Last Day With ZEHRP

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This blog entry about the events of Friday, April 16, 2004 was originally posted on April 18, 2004.

DAY 181:  “We’re going to a bakery if you want to come,” Cristina said to me in the ZEHRP living/dining room that morning as I was typing a Blog entry on my iBook at the dining table.  I took her up on her offer and hopped in the SUV with her, Jens and Deann, who was also tagging along for the ride since, although it was Saturday, Shelle was at work at the ZEHRP clinic.

The trip to the bakery wasn’t a weekly Saturday affair for the married couple; Cristina, whose last day it was working at ZEHRP, wanted to buy cakes and pastries to thank her staff in the data department.  Although she wasn’t leaving Lusaka — “There’s a something about this place that just sticks with you and you can’t leave” — she was leaving the project she came for.  From what I’m told, as noble a project like ZEHRP was, it had all the dysfunctional bureaucratic politics that are present in any organization, for profit or non, and for her, enough was enough.  Luckily for her she landed a job at the U.S. Embassy, and would move out of the ZEHRP house to another one closer to the clinic where her husband Jens worked.


AFTER DRIVING THROUGH THE POORER “COMPOUNDS” of Lusaka and onto two bakeries in two Westernized strip malls (the first had no cakes), we had enough cake for her staff to have (and eat it too) and brought it back to the ZEHRP flats.  Shelle was there waiting for us; she had managed to get off of work early (the ZEHRP work week is Tuesday to Saturday) to hang out with Deann a couple of more hours before she left.  For Deann, it was her last day with ZEHRP too.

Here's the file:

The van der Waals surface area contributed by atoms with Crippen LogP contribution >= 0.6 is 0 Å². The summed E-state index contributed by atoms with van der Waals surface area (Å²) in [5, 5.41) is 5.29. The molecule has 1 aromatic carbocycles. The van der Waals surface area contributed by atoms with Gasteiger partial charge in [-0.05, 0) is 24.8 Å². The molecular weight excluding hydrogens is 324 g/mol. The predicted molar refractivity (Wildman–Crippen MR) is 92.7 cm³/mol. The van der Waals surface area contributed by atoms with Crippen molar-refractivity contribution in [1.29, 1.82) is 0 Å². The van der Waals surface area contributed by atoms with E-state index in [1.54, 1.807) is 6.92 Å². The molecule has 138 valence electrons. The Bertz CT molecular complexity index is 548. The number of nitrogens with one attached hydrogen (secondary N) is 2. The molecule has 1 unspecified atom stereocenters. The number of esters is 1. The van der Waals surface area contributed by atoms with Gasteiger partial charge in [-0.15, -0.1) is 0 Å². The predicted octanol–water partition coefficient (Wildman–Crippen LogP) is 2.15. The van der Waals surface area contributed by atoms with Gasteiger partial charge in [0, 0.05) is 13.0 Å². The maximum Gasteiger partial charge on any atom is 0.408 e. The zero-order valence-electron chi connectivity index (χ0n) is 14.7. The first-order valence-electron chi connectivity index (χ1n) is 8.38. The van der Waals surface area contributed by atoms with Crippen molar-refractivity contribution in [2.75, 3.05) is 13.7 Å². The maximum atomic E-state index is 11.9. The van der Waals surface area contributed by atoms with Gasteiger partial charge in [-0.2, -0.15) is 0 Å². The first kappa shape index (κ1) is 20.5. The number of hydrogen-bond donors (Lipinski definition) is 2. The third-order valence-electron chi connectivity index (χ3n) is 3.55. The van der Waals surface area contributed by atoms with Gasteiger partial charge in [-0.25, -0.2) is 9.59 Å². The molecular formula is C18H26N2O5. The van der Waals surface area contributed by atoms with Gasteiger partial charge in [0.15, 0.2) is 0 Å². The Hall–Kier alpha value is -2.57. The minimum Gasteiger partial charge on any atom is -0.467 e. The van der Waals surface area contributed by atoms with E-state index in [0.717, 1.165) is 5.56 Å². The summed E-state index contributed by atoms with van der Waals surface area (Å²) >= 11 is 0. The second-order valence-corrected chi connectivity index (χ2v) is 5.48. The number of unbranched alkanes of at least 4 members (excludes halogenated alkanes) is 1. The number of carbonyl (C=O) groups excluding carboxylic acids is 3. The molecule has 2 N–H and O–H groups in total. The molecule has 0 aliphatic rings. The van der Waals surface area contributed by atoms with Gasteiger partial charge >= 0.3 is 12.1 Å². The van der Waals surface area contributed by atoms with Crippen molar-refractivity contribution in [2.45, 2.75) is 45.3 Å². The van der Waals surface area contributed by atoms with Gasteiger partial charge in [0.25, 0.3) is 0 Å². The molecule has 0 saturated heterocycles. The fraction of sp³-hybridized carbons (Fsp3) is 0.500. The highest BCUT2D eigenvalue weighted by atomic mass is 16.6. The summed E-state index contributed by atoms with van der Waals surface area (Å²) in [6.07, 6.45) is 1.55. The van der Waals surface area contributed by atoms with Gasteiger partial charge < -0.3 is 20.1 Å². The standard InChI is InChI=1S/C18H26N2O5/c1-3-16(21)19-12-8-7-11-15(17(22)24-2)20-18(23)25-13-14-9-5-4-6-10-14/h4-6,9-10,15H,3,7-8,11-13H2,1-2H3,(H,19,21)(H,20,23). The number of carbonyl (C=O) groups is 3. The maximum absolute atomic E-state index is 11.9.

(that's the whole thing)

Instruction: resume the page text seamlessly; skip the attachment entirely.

Until it was time to bring her to the airport, we just vegged out in Shelle’s room while Deann did the final touches to her packing — she was kind enough to not only lug some of my things back to The States, but some extraneous things of Shelle as well.  I spent the morning playing MacGyver, attempting to fix Shelle’s digital camera with a paperclip, scissors, tweezers and (of course) some duct tape.

“I just took a picture of you,” I announced to Shelle when I got it working after about an hour.  She was thrilled.  The marvels of duct tape never seem to cease.


GEORGE PICKED US UP at the ZEHRP house at 12:30, and drove the four of us — and the cute little puppy Lelo — passed the number of women carrying goods on their heads, to the Lusaka International Airport, about twenty minutes away.  The airport wasn’t nearly as extravagant as the ones in New York or Paris — not a duty free shop in sight — so we just walked Deann to the exit fee desk and then to the security gate where only passengers were allowed beyond that point.  It was there Deann said her goodbyes, which were only for the meantime; she knew that she’d at least see Shelle back in the States after her last day with ZEHRP in June.

“Nice meeting you,” Deann said to me.

“I’ll see you on the internet.”

Two days later, she was already posting comments on The Blog.


ARCADES, THE LATEST WESTERNIZED STRIP MALL in the greater Lusaka area catering (non-exclusively) to the expatriate community, was on the way home from the airport, and it was there we stopped for lunch at Michaelangelo’s.  The new pizzeria tried to simulate a rustic, old-fashioned Tuscan experience with exposed brick and cracks in the wall — simply by painting images of them on a flat wall — but made up for their lack of building materials with really good pizzas.  Over Castle beers, Coca-Colas and coffee drinks mixed with shots of Amarula, we discussed a debate that Shelle had been pondering in her head:  if George, a third-generation Zimbabwean, managed to move to the U.S. and acquire U.S. citizenship, would he be able to apply and receive African-American scholarships even though he is of Caucasian descent?  (Feel free to send your comments and thoughts on this matter below.)